Chatbots need to find the right tone
In the future, humans will interact more and more with automated help. Whether it’s smart home hardware or chatbots, digital interfaces and virtual assistants rely on conversation for interaction and instruction, The Conversation Australia writes.
The designers of such systems must confront questions regarding the platform’s voice or the bot’s personality – in other words, how to find the right balance between friendliness and impersonality, humour and seriousness, pleasure and friction.
This is an issue touched on in a recent article that showcases some recent theories about the trend towards leisure and play as culturally organising forces in wealthy, western democracies.
This trend has led to distinctive sets of conditions for service industry labour, whether the help is digital or human.
What is tone?
When conversation is the medium through which interactions take place, tone is arguably the defining element that determines character, and therefore brand identity. Apple’s voice assistant Siri is already known for its sass.
Tone is notoriously tricky to define. In the field of literary criticism, efforts have ranged from I. A. Richard’s straightforward notion of a speaker’s “attitude to his listener,” to Sianne Ngai’s more recent interpretation, which emphasises the importance of feeling and mood.
After World War II, America had great success exporting its customer-friendly service culture across the world. People in wealthy democracies increasingly expect service with a smile, a cheerful disposition, and a can-do attitude.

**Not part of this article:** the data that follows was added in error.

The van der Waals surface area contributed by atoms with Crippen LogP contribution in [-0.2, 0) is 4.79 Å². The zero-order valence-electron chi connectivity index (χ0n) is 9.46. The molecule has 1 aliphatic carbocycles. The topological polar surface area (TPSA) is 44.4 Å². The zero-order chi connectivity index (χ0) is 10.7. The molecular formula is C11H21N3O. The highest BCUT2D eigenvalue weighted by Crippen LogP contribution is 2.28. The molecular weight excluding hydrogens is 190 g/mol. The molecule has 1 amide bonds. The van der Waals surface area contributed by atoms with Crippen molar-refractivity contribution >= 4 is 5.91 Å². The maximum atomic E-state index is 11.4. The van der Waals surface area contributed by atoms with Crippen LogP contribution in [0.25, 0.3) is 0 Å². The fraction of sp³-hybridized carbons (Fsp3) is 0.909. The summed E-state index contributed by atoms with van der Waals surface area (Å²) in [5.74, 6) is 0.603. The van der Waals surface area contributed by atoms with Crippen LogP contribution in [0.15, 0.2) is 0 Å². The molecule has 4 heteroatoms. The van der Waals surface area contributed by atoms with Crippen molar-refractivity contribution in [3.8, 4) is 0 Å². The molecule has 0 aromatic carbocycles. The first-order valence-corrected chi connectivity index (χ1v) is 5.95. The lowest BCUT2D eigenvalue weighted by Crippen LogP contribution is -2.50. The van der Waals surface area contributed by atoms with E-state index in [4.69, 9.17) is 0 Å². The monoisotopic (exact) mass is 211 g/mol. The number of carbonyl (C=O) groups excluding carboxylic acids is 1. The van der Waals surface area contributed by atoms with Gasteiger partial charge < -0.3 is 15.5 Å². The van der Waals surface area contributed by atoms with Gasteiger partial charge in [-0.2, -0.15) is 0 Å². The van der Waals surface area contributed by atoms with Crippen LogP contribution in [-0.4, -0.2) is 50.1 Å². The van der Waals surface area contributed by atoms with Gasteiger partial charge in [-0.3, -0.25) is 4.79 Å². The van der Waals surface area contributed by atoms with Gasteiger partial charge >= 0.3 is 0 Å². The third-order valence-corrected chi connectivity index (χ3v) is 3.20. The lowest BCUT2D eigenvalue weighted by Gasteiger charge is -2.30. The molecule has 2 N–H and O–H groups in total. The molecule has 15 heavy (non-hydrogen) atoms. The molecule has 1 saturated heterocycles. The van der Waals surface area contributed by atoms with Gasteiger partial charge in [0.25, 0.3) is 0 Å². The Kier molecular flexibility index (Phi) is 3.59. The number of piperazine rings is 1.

These expectations are no different in the world of automated help. The teams of writers that work Google’s various digital helpers aim to construct an “easygoing, friendly” personality through automatically generated dialogue in response to user queries.
Humour and a sense of fun is a key element in the transactions on which service industry labour depends. However, expectations of constant humour and playfulness have the potential to create peculiar hybrids of the fun and the unfun.
When ‘zany’ falls down
The relationship between service industry labour, customer friendliness and the complexity and limitations of human emotions is compellingly illustrated in director Ben Stiller’s 1996 film The Cable Guy. Professor of English Sianne Ngai refers to the movie as an example of zaniness in her work on minor aesthetic categories.
Unlike the beautiful, which provokes more straightforwardly positive responses, the zany is an aesthetic category characterised by feelings that are ambivalent and not always agreeable.
Read the full story here: Sassy, zany and easy-going: the abundance of fun in digital help (The Conversation)
Main image by Alex Knight on Unsplash
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